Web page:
Some of our meeting rooms have creative names.
Cube Drone: How did your one-on-one with Milo go?
Sparky: Intense. I need to get a drink.
Cube Drone: Hm. The sweat lodge. That's a curious name for a meeting room.
(Milo is sitting in a hot, wet sauna.)
It was hot in the box with Milo
Be careful with conference calls...
CEO: It's important! Our competition is coming. Our competition is coming hard... |
<the CEO on a conference call with the Cube team>: And our competition is coming fast.
Cube Drone: Oh god not in my face! |
Walt angrily mutes the conference call.
Getting the visual language for this joke right was surprisingly difficult. It involves a lot of cutting from place to place. I hope it comes together.
It's time for a company all-hands
Cube Drone checks his watch: Company standup in five minutes! Ugh. |
CEO, on a video feed: Let's talk about the meaning of the word "vision".|
CEO: SWOT analysis key partner value-add directionality funding round valuation opportunity market position strategic IPO commoditification sales deck-measuring contest money VP of marketing the board wants money money dollars money
Cube Drone: Uuuuuuugh.
All corporate meetings appearing in this work are fictitious. Any resemblance to real meetings, living or dead, is purely coincidental.
Cube Drone and the Fine Art of Meeting Sabotage
Every efficient meeting has three demons that you must slay.
An agenda is a magical document that tells people in a meeting what they should be doing. It must be stopped.
If this dreaded document does exist, you have to derail it. A good way to do this is to introduce tangentially related topics to the conversation.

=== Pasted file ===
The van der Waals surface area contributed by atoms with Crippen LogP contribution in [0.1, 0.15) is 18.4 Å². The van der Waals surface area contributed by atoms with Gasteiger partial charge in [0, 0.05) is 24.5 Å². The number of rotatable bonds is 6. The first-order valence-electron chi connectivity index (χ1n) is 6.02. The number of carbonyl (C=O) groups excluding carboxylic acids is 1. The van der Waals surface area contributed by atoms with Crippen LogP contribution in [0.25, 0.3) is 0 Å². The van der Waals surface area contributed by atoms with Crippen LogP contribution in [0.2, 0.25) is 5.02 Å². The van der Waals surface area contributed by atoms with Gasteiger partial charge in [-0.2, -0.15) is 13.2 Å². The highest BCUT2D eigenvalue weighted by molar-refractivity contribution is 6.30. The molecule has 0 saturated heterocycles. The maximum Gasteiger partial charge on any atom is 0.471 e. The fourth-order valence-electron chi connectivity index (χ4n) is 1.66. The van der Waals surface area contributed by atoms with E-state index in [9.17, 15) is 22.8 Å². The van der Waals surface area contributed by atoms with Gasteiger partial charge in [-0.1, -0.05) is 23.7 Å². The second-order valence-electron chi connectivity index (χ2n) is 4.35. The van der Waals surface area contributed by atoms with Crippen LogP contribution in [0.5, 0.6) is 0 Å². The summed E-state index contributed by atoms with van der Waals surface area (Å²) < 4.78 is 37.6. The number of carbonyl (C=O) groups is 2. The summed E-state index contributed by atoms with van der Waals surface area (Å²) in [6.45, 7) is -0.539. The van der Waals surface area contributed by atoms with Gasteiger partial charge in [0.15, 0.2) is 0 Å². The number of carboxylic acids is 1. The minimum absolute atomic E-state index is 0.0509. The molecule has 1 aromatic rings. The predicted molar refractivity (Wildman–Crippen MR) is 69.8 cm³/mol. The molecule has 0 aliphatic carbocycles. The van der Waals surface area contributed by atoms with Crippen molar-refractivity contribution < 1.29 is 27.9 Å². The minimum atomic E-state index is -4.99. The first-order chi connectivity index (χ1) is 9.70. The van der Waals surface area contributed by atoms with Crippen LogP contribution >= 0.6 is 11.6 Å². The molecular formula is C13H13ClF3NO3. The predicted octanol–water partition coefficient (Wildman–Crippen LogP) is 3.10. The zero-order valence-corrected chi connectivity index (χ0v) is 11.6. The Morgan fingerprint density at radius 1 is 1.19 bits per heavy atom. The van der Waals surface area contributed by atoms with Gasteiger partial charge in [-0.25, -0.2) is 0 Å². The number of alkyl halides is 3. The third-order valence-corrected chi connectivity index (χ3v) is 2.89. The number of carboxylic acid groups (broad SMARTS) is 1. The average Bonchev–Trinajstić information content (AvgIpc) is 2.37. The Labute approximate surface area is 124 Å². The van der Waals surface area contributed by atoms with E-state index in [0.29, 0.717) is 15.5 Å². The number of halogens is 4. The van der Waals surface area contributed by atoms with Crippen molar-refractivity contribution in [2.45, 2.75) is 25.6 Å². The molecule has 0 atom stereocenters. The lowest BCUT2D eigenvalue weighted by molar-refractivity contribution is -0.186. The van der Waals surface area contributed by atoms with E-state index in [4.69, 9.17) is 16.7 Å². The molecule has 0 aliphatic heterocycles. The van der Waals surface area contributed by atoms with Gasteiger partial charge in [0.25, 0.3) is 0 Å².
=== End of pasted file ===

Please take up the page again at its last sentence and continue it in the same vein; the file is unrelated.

Office Drone: "So we're agreed, the product will be am..."
Cube Drone: "Yes, but what color should it be?"
Pro Tip: Inconsequential details, personal details, anecdotes, even things that are project-related but off-agenda are great for this!
If you're lucky enough to be the one calling the meeting, do your best to ensure that nobody knows why they are there or how to proceed.
Cube Drone writing an e-mail: Meeting request. Subject: Everyone. Subject: Morgan Account. Just want to gather everyone's input wrt the Morgan Account...
Once a topic has been decided on, the person discussing the topic needs to have the focus of the room.
Fiddle with the projector. Fiddle with the bridge. If at all possible, work with people who are very far away - that way you can do both.
Present with a device from inside a moving vehicle.
Use powerpoint, whenever you can. There's nothing quite like slides and bullets to hide how bad your presentation is.
Hold the meeting right after or before lunch.
Ignore the meeting: fiddle with your mobile device.
There are lots of ways to ensure a meeting goes more smoothly. Most of these techniques require foresight and effort.
Setting up the equipment before the meeting.
Taking and distributing minutes.
Practicing your presentations.
Making sure everybody is prepared for the meeting.
To sap everybody's effort for this kind of thing, it's best to cull keen employees from the herd. ("Oh my god, somebody's killed Jenkins with some kind of poison-tipped blowdart!")
That concludes the lesson on meeting sabotage.
This is the very first comic to ever have Cube Drone in it!
I wrote it after a particularly long meeting, shortly after buying a Cintiq 12WX.